Dolls to promote economic independence of african women
post-template-default,single,single-post,postid-6289,single-format-standard,theme-bridge,bridge-core-2.2.9,woocommerce-no-js,ajax_fade,page_not_loaded,,qode_grid_1300,vss_responsive_adv,vss_width_768,footer_responsive_adv,hide_top_bar_on_mobile_header,qode-content-sidebar-responsive,columns-3,qode-product-single-tabs-on-bottom,qode-theme-ver-21.6,qode-theme-bridge,wpb-js-composer js-comp-ver-5.0.1,vc_responsive

Dolls to promote economic independence of african women

Dolls to promote economic independence of african women


A collection of dolls made from cloth remnants and plastic bottles is the last creation by the Valencian designers Sanserif Creatius, a design that will swell the catalogue of pieces developed for the project Free Design Bank, which main objective is to promote the economic independence of African women.

Dystopian Doll is a doll devised to be made with the typical fabric of the territory and arranged to remind to the traditional patterns and clothing of Kolda, the Senegal region of Casamance, where Free Design Bank works with groups of women from disadvantaged ethnic groups by teaching them about sewing, costume jewellery and recycling.


That is why the collection Dystopian Doll by Sanserif Creatius is based on the recycling of materials that are available in these areas, like plastic bottles, fabric remnants and sewing materials (buttons, thread, cord…), in order to get a low cost product, ecologic and handmade that can be distributed through fair trade shops and, thus, get funds to improve the situation of the women from the region who, in addition to their extreme vulnerability, suffer from social, political and economic exclusion.

The creative director of Sanserif, Ana Yago, has pointed out that the aim of this doll is, beyond its commercialization as a souvenir or gift that swells the catalogue of the different initiatives by Free Design Bank, also an item to denounce the situation of most of the women living in those communities.


Copyright free designs. That is the reason why the concept of dystopia was chosen as the referent of the collection, as it is a social tendency present in philosophy, art and culture used as a warning, or satire, that shows our nowadays tendencies extrapolated to apocalyptic endings.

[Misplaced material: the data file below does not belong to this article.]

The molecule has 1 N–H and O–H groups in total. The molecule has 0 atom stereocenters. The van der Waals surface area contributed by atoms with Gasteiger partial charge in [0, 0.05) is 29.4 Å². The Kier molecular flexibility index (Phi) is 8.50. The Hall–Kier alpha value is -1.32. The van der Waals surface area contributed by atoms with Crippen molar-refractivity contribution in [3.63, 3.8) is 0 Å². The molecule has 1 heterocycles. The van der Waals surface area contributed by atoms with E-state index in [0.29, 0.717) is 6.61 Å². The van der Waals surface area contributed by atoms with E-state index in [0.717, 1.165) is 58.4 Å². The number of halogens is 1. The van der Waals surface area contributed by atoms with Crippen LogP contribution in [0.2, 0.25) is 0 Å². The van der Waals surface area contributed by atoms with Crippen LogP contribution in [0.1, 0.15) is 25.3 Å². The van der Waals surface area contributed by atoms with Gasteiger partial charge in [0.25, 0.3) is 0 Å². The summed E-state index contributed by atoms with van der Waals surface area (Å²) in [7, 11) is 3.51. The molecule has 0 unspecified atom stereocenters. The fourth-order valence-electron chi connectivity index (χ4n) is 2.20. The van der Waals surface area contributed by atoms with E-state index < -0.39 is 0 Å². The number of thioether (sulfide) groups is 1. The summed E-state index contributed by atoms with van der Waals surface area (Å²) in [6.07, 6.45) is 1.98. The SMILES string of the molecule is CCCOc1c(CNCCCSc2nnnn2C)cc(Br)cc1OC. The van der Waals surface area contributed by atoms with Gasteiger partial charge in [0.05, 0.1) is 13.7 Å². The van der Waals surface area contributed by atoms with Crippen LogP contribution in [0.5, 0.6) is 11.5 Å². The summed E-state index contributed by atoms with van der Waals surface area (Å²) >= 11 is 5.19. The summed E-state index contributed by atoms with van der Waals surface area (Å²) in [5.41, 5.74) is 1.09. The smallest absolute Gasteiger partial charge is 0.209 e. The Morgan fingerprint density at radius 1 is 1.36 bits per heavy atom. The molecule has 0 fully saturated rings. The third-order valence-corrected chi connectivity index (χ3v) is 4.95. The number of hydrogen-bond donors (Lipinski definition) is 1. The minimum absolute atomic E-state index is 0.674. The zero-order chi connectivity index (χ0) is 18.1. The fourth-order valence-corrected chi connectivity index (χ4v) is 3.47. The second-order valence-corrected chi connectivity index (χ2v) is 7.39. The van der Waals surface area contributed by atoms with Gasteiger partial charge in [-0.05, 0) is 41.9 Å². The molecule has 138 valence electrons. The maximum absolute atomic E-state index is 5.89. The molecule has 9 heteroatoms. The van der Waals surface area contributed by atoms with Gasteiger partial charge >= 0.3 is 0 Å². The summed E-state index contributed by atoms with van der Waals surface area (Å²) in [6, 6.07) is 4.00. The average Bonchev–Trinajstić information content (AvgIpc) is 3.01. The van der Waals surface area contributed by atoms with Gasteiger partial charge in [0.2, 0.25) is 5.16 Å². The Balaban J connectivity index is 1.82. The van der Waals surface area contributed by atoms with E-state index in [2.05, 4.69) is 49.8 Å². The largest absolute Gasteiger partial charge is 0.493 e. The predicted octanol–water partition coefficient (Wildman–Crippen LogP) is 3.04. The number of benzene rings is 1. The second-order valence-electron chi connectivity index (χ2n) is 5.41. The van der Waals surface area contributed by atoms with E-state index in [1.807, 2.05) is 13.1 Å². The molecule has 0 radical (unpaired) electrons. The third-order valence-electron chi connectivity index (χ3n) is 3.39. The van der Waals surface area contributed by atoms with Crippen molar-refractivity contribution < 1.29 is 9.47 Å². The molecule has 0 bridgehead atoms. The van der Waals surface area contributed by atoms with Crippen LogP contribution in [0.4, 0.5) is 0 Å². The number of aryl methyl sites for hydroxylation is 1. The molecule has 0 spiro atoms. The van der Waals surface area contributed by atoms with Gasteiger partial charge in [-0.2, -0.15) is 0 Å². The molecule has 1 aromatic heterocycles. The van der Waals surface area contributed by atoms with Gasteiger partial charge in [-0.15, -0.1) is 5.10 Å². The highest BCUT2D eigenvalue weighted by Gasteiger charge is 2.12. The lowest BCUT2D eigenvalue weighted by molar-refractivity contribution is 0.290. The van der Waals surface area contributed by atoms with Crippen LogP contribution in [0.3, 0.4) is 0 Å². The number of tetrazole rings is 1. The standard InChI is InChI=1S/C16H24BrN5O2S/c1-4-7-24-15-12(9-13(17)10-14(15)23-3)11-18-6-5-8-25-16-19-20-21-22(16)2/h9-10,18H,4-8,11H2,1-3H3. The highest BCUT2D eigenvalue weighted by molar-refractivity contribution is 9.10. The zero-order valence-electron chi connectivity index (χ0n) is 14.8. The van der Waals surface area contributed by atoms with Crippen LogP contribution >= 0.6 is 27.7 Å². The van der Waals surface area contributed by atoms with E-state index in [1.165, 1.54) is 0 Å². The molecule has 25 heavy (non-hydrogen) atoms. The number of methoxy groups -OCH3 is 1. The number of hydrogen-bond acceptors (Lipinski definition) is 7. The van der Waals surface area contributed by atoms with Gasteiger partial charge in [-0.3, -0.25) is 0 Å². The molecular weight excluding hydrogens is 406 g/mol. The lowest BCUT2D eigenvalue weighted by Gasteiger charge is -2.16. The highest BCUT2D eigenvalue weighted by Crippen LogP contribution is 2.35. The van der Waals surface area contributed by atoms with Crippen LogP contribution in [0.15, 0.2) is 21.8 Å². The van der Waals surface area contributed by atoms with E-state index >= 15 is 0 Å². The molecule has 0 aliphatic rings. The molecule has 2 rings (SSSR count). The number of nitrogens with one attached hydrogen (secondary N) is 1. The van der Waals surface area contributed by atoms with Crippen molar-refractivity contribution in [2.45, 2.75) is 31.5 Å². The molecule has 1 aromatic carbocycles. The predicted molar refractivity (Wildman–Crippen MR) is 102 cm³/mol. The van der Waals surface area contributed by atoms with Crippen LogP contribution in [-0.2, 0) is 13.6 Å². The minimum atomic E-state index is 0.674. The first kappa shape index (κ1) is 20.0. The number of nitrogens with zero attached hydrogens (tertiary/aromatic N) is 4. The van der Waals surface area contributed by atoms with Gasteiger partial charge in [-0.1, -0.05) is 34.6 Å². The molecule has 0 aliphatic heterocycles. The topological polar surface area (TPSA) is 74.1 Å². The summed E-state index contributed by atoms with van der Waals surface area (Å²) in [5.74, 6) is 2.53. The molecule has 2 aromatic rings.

In this sense, Ana Yago has explained that this concept started as a warning of the dangers of the evolution of liberal democracies to totalitarian societies, consumerism and isolation, and is now used as a contemporary concept used to criticise the presumed control of the great capitalist multinationals.

The name of the collection, Dystopian Doll, follows that denouncing tendency and highlights the dystopia affecting most of the African continent, the birthplace of our civilization, inexhaustible source of natural resources and minerals, that is now fighting for its survival in a polarized world. “A piece made of natural and recycled materials in a society where there is only place for utopia”, quoting the director of Sanserif Creatius.

According to Ana Yago, this collection of dolls talks about the world where we live and the utopia of changing it through design and craftsmanship. Thanks to projects like Free Design Bank, industrial design has turned into an important means to improve and develop the work of artisans in the weakest economies of world. Thus, the copyright free designs given by professionals and students have made possible to optimize the manufacturing and commercialization processes of these communities in order to be competitive in the Northern countries, within the context of Fair Trade.

Free Design Bank is an online cooperation project developed in the University CEU-Cardenal Herrera of Valencia (CEU-UCH), under the direction of Manuel Bañó, that has allowed artisans from Peru, India, Philippines, Sri-Lanka, Ecuador, Colombia, Tanzania, Cuba, Mali and Kenya to improve their industrial situation, always in the Fair Trade context, that guarantees fair salaries in decent working conditions, including equality for men and women and excluding the use of fair labour, among other premises.

This project, supported by Santander Group and Gumersindo Rodriguez Association, is a continuation of the actions initiated in 1998 by Design for a Real World, supported by different NGOs specialised in the promotion of Fair Trade, like Intermon-Oxfam, la Xarxa de Consum Solidari, Sodepau, El puente o Altromercato, among others. This initiative has been awarded with the Angel Herrera Award for Solidarity, by the Foundation San Pablo CEU, in the years 2000-2004, and also de UCH-CEU Chair in Solidarity, in the 2002 and 2003 editions.